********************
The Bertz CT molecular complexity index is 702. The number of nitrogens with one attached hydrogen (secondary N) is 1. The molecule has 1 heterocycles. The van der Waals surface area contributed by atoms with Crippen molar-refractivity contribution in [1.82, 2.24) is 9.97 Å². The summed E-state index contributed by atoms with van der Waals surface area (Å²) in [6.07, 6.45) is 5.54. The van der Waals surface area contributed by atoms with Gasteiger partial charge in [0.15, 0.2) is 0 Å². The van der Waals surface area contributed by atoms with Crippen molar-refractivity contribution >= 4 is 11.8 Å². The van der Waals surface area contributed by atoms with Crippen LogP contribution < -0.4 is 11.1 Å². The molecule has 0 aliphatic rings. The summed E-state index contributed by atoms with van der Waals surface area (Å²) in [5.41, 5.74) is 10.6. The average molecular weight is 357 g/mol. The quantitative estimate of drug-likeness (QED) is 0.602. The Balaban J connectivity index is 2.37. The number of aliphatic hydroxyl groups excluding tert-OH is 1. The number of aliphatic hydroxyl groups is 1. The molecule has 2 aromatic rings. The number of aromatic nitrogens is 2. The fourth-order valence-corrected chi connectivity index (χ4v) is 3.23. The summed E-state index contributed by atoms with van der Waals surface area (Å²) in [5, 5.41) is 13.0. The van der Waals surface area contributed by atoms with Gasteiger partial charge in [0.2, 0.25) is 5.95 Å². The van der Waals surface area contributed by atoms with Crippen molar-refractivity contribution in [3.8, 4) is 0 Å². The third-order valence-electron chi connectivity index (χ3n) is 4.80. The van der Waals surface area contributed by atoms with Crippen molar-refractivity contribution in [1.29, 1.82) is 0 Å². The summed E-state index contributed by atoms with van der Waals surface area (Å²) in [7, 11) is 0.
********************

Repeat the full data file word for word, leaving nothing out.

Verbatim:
The Bertz CT molecular complexity index is 702. The number of nitrogens with one attached hydrogen (secondary N) is 1. The molecule has 1 heterocycles. The van der Waals surface area contributed by atoms with Crippen molar-refractivity contribution in [1.82, 2.24) is 9.97 Å². The summed E-state index contributed by atoms with van der Waals surface area (Å²) in [6.07, 6.45) is 5.54. The van der Waals surface area contributed by atoms with Gasteiger partial charge in [0.15, 0.2) is 0 Å². The van der Waals surface area contributed by atoms with Crippen molar-refractivity contribution >= 4 is 11.8 Å². The van der Waals surface area contributed by atoms with Crippen LogP contribution < -0.4 is 11.1 Å². The molecule has 0 aliphatic rings. The summed E-state index contributed by atoms with van der Waals surface area (Å²) in [5.41, 5.74) is 10.6. The average molecular weight is 357 g/mol. The quantitative estimate of drug-likeness (QED) is 0.602. The Balaban J connectivity index is 2.37. The number of aliphatic hydroxyl groups excluding tert-OH is 1. The number of aliphatic hydroxyl groups is 1. The molecule has 2 aromatic rings. The number of aromatic nitrogens is 2. The fourth-order valence-corrected chi connectivity index (χ4v) is 3.23. The summed E-state index contributed by atoms with van der Waals surface area (Å²) in [5, 5.41) is 13.0. The van der Waals surface area contributed by atoms with Gasteiger partial charge in [0.2, 0.25) is 5.95 Å². The van der Waals surface area contributed by atoms with Crippen molar-refractivity contribution in [3.8, 4) is 0 Å². The third-order valence-electron chi connectivity index (χ3n) is 4.80. The van der Waals surface area contributed by atoms with Crippen molar-refractivity contribution in [1.29, 1.82) is 0 Å². The summed E-state index contributed by atoms with van der Waals surface area (Å²) in [7, 11) is 0.